Quantum mechanics admits two points of view: the usual one based on states, and an instrumentalist one based on observables. The Jordan algebra can be either the self-adjoined part of a C*-algebra or can be special. There is only one special algebra called the Albert algebra and this is the set of \(3\times 3\) self-adjoint matrices over the octonions. Albert algebra does not play a physical role because the compatibility relationship between the Jordan and Lie algebras rejects special Jordan algebras. However, all other Jordan algebras over reals, complex numbers, quaternions, or spin factors can be used to define quantum mechanics over different number systems.

2.1.2 The Lie Algebra

In mathematics Lie groups are continuous groups and they typically describe symmetries. Because of continuity, in the neighborhood of the identity one can define a tangent plane and this gives rise to a Lie algebra. Elements of a Lie algebra are called "generators" and they can be thought of as the infinitesimal vectors generating the group by using the exponential map. A Lie algebra is given by a skew-symmetric product obeying the Jacobi identity.

In the Heisenberg picture the time evolution is described using the commutator which can be understood as a skew-symmetric product \(\alpha\): \(A \alpha B = \frac{J}{\hbar} [A,B]\) where \(J^2 = -1\). Moreover the product \(\alpha\) obeys the Jacobi identity: \(A\alpha (B\alpha C) + C\alpha (A\alpha B) + B\alpha (C\alpha A) = 0\) and as such it forms a Lie algebra.

Because time evolution comes from the commutator, \([H, A]\) is the Lie derivative of A along the Hamiltonian vector field generated by \(H\). Therefore in general the product \(\alpha\) is a derivative obeying the Leibniz identity: \(A\alpha(B\circ C) = (A\alpha B) \circ C + B\circ (A\alpha B)\) for any product \(\circ\). In particular when \(\circ = \alpha\), due to skew-symmetry, the Leibniz identity reduces itself to the Jacobi identity.

2.1.3 The Compatibility Condition

In quantum mechanics there is a one-to-one correspondence between observables and generators because observables are hermitean operators and generators are anti-hermitean operators. As such there is a linear map \(J\) between the two spaces. Also there is a compatibility condition between the two products \(\alpha\) and \(\sigma\) as follows: \((A\sigma (B \sigma C) - (A \sigma B) \sigma C) + \frac{J^2 \hbar^2}{4} (A\alpha (B \alpha C) - (A \alpha B) \alpha C) = 0\). Then one can combine the two products \(\alpha\) and \(\sigma\) into an associative product which is nothing but the usual complex number multiplication for operators on the Hilbert space: \(* = \sigma + \frac{J \hbar}{2}\alpha\).

For any product \(\circ\), \((A\circ (B \circ C) - (A \circ B) \circ C)\) is called the "associator": \([A, B, C]_{\circ}\) and it quantifies the violation of associativity. The compatibility condition is then: \([A, B, C]_{\sigma} + \frac{J^2 \hbar^2}{4} [A, B, C]_{\alpha} = 0\) and it is this relationship which excludes the existence of octonionic quantum mechanics.

2.1.4 Comparison with Classical Mechanics

It is very enlightening to note that classical mechanics has the same composition algebra structure where the product \(\alpha\) is the Poisson bracket and the product \(\sigma\) is the regular function multiplication. The only difference is in the map \(J\) which for classical mechanics obeys \(J^2 = 0\). For classical mechanics the composition algebra is known as the Poisson algebra.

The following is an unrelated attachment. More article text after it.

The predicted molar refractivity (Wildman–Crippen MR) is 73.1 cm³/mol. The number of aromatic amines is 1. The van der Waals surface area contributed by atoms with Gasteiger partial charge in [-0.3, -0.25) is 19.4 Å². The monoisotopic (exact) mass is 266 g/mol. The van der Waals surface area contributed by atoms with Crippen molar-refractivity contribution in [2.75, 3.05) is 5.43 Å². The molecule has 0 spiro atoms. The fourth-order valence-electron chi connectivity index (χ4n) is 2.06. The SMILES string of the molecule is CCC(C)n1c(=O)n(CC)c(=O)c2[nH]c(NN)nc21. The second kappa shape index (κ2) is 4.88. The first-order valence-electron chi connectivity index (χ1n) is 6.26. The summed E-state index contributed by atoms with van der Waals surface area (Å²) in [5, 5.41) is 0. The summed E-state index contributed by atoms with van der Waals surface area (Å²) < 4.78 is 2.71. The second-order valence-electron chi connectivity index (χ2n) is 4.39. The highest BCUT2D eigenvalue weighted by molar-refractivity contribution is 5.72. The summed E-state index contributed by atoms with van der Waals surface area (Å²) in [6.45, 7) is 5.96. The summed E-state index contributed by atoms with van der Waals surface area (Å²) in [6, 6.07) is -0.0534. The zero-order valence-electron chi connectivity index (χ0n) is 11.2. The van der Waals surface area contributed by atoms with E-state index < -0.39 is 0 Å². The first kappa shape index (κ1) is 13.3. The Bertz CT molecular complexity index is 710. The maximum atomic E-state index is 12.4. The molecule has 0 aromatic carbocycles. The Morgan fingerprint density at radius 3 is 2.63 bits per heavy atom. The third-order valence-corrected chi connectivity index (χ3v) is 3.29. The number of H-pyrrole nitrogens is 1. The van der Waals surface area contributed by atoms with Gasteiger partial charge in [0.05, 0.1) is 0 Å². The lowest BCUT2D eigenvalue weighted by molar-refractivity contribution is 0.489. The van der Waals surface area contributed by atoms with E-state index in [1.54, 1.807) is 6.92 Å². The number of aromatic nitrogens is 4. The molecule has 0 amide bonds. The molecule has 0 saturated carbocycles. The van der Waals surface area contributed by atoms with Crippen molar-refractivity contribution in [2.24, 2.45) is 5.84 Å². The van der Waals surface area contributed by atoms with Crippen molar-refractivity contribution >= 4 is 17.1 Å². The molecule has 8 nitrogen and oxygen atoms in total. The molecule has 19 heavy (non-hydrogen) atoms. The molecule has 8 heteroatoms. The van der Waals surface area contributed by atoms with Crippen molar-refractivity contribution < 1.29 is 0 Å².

Because \(J^2 = 0\) we have from the compatibility condition that \([A, B, C]_{\sigma} = 0\). This allows a state space to be defined directly for the observables which have "objective reality". As a consequence in classical mechanics non-pure states have an ignorance interpretation. However the ignorance interpretation is untenable for quantum mechanics.

2.2. Composing Two Systems


If quantum mechanics' algebraic structure is given in terms a symmetric product (the Jordan product) and a skew-symmetric product (the commutator) we can ask what happens when we compose two quantum systems into a larger one. The larger system also has a symmetric and a skew symmetric product and this must be built from the original ingredients. This is an essential point because if other mathematical structures would be allowed then quantum theory would not be a fundamental theory.

Suppose we call the products \(\sigma_1, \alpha_1\) for the first quantum system and \(\sigma_2, \alpha_2\) for the second quantum system. By symmetry property the only way we can combine the four products \(\sigma_1, \alpha_1, \sigma_2, \alpha_2\) to generate a symmetric and a skew-symmetric product is as follows:

\begin{eqnarray}
\sigma_{1\otimes 2} = a \sigma_1 \otimes \sigma_2 + b \alpha_1 \otimes \alpha_2 \\
\alpha_{1\otimes 2} = c \alpha_1 \otimes \sigma_2 + d \sigma_1 \otimes \alpha_2 \nonumber
\end{eqnarray}

The parameters \(a, b, c, d\) have the following values: \(a=c=d=1\) and \(b = \frac{J^2 \hbar^2}{4}\).

In the quantum mechanics case \(b = -\frac{\hbar^2}{4}\) and we see that one cannot have a factorization of the Jordan product using only Jordan products. In turn this shows that quantum mechanics does not obey the so-called "Bell locality" condition [8] and measurements on a system have an effect on a remote system because observables on a composite system depends on more than the subsystems' observables.